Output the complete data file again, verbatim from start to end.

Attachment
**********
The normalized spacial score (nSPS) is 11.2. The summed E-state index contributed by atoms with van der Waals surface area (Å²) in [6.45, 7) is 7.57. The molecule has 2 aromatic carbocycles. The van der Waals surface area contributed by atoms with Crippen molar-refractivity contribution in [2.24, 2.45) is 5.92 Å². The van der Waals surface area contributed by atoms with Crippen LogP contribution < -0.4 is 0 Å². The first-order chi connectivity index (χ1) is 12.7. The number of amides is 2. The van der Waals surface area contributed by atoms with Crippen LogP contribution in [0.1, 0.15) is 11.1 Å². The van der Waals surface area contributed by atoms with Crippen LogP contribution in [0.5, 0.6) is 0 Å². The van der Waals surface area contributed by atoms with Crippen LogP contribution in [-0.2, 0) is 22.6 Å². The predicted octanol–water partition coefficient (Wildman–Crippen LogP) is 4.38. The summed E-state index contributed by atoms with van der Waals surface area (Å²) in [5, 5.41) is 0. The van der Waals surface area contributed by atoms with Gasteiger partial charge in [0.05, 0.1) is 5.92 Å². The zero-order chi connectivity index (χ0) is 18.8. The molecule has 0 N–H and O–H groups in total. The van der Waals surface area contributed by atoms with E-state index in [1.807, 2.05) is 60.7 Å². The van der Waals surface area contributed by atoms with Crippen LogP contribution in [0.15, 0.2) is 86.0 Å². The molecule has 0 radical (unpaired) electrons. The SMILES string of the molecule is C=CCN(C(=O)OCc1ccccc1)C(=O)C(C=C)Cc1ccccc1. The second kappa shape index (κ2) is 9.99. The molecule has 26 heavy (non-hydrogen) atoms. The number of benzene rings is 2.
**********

The normalized spacial score (nSPS) is 11.2. The summed E-state index contributed by atoms with van der Waals surface area (Å²) in [6.45, 7) is 7.57. The molecule has 2 aromatic carbocycles. The van der Waals surface area contributed by atoms with Crippen molar-refractivity contribution in [2.24, 2.45) is 5.92 Å². The van der Waals surface area contributed by atoms with Crippen LogP contribution < -0.4 is 0 Å². The first-order chi connectivity index (χ1) is 12.7. The number of amides is 2. The van der Waals surface area contributed by atoms with Crippen LogP contribution in [0.1, 0.15) is 11.1 Å². The van der Waals surface area contributed by atoms with Crippen LogP contribution in [0.5, 0.6) is 0 Å². The van der Waals surface area contributed by atoms with Crippen LogP contribution in [-0.2, 0) is 22.6 Å². The predicted octanol–water partition coefficient (Wildman–Crippen LogP) is 4.38. The summed E-state index contributed by atoms with van der Waals surface area (Å²) in [5, 5.41) is 0. The van der Waals surface area contributed by atoms with Gasteiger partial charge in [0.05, 0.1) is 5.92 Å². The zero-order chi connectivity index (χ0) is 18.8. The molecule has 0 N–H and O–H groups in total. The van der Waals surface area contributed by atoms with E-state index in [1.807, 2.05) is 60.7 Å². The van der Waals surface area contributed by atoms with Crippen LogP contribution in [0.15, 0.2) is 86.0 Å². The molecule has 0 radical (unpaired) electrons. The SMILES string of the molecule is C=CCN(C(=O)OCc1ccccc1)C(=O)C(C=C)Cc1ccccc1. The second kappa shape index (κ2) is 9.99. The molecule has 26 heavy (non-hydrogen) atoms. The number of benzene rings is 2.